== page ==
## What is the highest possible correlation between assets?

Correlation is measured on a scale of -1.0 to +1.0:

- If two assets have an expected return correlation of 1.0, that means they are perfectly correlated.
- A perfectly negative correlation (-1.0) implies that one asset’s gain is proportionally matched by the other asset’s loss.

## What is asset correlation?

Asset correlation is a measure of how investments move relative to one another. When assets move in the same direction at the same time, they are considered to be positively correlated. When one asset tends to move up when the other goes down, the two assets are considered to be negatively correlated.

**How do you calculate asset correlation?**

To find the correlation between two stocks, you’ll start by finding the average price for each one. Choose a time period, then add up each stock’s daily price for that time period and divide by the number of days in the period. That’s the average price. Next, you’ll calculate a daily deviation for each stock.

**What are low correlation assets?**

In investing, a low correlation means that different asset types have not performed in the same way: When returns on some asset types decline, returns on others decline less, or indeed gain. For investors, this diversification has obvious benefits.

### What is the best correlation for a portfolio?

1.00

A correlation of 1.00 indicates perfect correlation, while lower numbers indicate that the asset classes are not correlated and generally do not move in tandem with each other—or, when the market moves down, these asset classes may not fall as much as the market in general, which could mitigate risk in your portfolio.

### What is a high stock correlation?

The correlation coefficient’s values range between -1.0 and 1.0. For example, large-cap mutual funds generally have a high positive correlation to the Standard and Poor’s (S&P) 500 Index or nearly one. Small-cap stocks tend to have a positive correlation to the S&P, but it’s not as high or approximately 0.8.

**What is Markowitz portfolio optimization?**

In finance, the Markowitz model ─ put forward by Harry Markowitz in 1952 ─ is a portfolio optimization model; it assists in the selection of the most efficient portfolio by analyzing various possible portfolios of the given securities.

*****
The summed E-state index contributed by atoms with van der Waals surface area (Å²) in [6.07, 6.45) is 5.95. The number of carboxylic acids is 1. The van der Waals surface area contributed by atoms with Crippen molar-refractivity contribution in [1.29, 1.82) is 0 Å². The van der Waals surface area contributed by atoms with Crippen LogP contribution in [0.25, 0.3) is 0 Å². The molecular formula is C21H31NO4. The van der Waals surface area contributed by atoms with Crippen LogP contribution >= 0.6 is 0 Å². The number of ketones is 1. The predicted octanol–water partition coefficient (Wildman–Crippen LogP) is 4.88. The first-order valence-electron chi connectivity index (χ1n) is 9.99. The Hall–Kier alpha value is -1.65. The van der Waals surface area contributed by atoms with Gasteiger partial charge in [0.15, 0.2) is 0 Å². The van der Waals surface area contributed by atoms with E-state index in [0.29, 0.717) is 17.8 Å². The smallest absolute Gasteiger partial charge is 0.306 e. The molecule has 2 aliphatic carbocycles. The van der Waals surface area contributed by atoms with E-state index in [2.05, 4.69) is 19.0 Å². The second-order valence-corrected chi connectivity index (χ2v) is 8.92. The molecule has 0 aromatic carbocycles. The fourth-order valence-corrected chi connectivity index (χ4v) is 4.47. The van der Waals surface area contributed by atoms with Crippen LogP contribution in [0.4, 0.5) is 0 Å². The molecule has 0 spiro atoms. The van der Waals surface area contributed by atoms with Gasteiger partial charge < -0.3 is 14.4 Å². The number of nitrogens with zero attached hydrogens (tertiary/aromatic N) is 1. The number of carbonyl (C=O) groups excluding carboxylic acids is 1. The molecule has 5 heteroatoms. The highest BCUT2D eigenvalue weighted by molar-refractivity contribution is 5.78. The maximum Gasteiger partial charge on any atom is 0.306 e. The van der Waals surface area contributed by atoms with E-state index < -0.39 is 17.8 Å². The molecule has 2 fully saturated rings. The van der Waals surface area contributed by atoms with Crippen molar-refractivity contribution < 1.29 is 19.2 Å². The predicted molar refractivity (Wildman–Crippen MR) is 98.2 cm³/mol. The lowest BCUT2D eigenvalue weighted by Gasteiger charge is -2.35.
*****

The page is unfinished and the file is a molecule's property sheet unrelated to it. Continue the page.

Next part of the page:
**What is a good correlation coefficient for stocks?**

A correlation coefficient of 1 indicates a perfect positive correlation between the prices of two stocks, meaning the stocks always move the same direction by the same amount. A coefficient of -1 indicates a perfect negative correlation, meaning that the stocks have historically always moved in the opposite direction.

## What is a good correlation for portfolio?

A correlation of 1.00 indicates perfect correlation, while lower numbers indicate that the asset classes are not correlated and generally do not move in tandem with each other—or, when the market moves down, these asset classes may not fall as much as the market in general, which could mitigate risk in your portfolio.

## What does it mean when an asset is highly correlated?

Asset correlation is a measure of how investments move in relation to one another and when. When assets move in the same direction at the same time, they are considered to be highly correlated.

**Why is correlation important in asset allocation models?**

The shrinking number of asset categories with low correlations should give cash and cash equivalents an increased and higher priority to asset allocation models. Cash has a zero correlation with most other investment assets and provides a means to preserve capital in bear markets. Why is Correlation Important?

**Is there a problem with low asset correlation?**

The vast majority of investments will have some correlation (between 0 and +1). The goal is to have low asset correlation. The fact that most investments are positively correlated is a problem and means finding the right mixture of assets more challenging. Another problem is correlations are dynamic.

### What does a correlation of 1.00 mean?

A correlation of 1.00 indicates perfect correlation, while lower numbers indicate that the asset classes are not correlated and generally do not move in tandem with each other—or, when the market moves down, these asset classes may not fall as much as the market in general, which could mitigate risk in your portfolio.